A Quest to Save Sacred Waters in the Maya WorldFebruary 1 2018
A thousand years ago, the ancient Maya of the Yucatan Peninsula in modern-day Mexico built towering pyramids and beautiful palaces. They charted stars and planets in the heavens and kept elaborate calendars and histories related to these celestial beings. The earth itself was also a sacred place filled with divine presence. Perhaps most sacred were the cenotes, natural wells of life-giving fresh water. These openings into the earth's surface were places where underworld deities and rain gods dwelled.
Today, many cenotes function as tourist attractions. People from all over the world can venture into the Maya underworld among stalactites and stalagmites and swim in the deep blue waters of cenotes. Unfortunately, however, many cenotes have become increasingly polluted with trash and other waste.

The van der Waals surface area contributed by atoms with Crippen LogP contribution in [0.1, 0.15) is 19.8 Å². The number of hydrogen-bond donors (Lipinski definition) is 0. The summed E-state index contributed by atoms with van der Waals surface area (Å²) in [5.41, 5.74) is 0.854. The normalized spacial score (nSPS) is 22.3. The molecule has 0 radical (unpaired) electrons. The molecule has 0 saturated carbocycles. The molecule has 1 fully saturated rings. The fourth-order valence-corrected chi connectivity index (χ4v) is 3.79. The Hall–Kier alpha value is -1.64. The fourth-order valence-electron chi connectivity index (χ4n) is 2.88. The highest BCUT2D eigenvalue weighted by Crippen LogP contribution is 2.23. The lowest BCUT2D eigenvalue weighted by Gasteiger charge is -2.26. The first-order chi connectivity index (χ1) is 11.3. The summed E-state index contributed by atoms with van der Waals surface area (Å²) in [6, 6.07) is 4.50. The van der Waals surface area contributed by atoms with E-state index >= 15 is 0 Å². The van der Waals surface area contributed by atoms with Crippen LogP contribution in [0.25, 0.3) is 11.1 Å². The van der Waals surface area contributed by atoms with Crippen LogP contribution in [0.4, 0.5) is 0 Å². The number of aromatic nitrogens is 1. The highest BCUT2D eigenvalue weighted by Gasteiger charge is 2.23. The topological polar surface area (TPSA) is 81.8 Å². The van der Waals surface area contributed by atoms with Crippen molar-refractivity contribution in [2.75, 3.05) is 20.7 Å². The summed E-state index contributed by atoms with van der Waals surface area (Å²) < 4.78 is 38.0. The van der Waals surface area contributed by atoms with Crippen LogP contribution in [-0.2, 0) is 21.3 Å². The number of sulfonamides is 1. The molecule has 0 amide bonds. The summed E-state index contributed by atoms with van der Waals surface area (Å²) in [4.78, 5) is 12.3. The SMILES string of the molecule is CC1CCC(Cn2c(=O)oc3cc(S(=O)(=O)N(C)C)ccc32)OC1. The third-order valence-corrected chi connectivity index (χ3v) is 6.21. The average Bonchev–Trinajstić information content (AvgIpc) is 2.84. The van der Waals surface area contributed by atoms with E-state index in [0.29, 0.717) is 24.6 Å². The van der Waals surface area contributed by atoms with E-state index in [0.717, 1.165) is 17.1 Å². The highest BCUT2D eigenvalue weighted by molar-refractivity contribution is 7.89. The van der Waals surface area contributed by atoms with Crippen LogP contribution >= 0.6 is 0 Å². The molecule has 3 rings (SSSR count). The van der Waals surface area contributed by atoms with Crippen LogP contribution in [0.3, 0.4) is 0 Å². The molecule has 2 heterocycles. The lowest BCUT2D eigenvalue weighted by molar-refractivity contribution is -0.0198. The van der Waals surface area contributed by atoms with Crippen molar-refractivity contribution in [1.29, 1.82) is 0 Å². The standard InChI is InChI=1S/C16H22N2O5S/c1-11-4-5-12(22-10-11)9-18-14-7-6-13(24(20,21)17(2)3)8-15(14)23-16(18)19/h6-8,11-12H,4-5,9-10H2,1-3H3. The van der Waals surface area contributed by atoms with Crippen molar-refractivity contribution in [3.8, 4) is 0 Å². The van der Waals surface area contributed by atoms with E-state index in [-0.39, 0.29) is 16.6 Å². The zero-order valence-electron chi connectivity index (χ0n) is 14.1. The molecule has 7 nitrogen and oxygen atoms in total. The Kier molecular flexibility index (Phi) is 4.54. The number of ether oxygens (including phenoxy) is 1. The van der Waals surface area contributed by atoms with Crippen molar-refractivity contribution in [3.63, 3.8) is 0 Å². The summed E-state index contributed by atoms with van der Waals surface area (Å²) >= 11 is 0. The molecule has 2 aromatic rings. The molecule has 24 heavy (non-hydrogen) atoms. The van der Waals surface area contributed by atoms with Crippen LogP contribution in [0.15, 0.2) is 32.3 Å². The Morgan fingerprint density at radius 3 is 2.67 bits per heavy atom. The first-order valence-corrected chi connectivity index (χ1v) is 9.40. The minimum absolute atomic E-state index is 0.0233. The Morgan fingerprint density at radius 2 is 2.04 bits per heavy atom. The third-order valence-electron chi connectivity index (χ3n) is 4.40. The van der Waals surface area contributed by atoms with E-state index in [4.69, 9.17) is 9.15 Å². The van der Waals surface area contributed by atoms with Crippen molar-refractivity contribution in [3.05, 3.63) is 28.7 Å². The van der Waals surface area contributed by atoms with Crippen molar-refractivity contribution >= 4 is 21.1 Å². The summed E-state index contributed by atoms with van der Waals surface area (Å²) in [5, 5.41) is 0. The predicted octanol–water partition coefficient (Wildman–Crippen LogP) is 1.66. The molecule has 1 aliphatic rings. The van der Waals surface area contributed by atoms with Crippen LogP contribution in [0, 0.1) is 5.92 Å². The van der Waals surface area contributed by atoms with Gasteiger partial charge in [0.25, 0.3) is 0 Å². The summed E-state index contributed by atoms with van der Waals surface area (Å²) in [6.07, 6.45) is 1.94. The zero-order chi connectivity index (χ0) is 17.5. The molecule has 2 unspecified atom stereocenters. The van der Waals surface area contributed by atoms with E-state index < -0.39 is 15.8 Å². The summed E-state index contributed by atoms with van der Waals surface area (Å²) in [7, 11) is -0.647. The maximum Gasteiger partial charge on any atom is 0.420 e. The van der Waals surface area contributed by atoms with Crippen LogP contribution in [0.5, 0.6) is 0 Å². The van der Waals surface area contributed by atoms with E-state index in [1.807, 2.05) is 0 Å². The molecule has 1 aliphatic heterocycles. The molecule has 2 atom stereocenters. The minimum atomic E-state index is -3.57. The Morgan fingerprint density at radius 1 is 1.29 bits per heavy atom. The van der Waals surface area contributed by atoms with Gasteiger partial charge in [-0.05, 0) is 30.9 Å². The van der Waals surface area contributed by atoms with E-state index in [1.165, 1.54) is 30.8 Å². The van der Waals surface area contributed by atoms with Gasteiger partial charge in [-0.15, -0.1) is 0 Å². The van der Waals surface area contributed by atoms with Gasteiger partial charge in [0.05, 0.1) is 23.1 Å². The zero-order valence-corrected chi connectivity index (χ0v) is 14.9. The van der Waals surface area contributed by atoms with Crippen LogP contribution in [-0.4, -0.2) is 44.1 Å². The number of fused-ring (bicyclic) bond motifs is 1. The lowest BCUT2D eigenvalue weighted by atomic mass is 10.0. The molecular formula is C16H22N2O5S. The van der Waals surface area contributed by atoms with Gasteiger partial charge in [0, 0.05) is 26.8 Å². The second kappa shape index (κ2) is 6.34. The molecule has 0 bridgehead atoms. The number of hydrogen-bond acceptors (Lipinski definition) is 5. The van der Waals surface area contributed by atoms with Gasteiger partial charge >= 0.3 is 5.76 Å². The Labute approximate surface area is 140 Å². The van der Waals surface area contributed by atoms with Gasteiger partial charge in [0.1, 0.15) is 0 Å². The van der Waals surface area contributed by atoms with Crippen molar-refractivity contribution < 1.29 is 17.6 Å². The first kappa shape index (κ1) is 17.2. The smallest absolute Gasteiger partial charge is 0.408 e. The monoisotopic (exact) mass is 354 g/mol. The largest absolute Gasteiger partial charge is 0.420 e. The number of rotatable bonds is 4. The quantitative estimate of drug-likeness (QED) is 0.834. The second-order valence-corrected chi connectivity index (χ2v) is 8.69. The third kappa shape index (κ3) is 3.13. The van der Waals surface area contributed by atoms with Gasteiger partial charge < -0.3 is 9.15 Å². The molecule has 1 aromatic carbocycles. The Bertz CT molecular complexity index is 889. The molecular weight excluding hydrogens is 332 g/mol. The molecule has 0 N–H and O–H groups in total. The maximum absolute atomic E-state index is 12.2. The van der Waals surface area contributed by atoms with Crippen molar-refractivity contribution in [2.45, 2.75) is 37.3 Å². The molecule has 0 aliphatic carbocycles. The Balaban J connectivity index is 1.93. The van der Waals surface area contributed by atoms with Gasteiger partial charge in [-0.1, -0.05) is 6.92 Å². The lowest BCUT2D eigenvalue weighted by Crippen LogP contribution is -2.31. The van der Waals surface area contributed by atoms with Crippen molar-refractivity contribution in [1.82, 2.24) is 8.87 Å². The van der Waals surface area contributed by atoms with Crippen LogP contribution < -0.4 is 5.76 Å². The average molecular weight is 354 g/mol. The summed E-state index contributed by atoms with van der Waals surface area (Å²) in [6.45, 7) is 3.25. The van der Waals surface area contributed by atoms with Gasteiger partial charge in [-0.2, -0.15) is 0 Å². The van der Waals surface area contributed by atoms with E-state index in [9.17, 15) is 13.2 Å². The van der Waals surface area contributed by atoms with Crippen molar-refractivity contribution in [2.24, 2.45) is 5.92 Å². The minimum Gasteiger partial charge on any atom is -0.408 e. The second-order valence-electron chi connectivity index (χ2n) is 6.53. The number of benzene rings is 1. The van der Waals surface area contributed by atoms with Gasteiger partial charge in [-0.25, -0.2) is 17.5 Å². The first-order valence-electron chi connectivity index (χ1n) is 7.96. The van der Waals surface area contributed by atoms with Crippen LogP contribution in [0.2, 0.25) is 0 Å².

Our expedition seeks to preserve cenotes as an important part of Maya culture. We are a partnership of both Mexican and U.S. faculty, university students, teachers, and affiliated professionals. Together, we are developing curriculum for students in Mexico ages 11-14 surrounding the science and history of cenotes. Ultimately, it is our goal that young people in Yucatan will be the voice and stewards for these precious sources of freshwater and Maya heritage.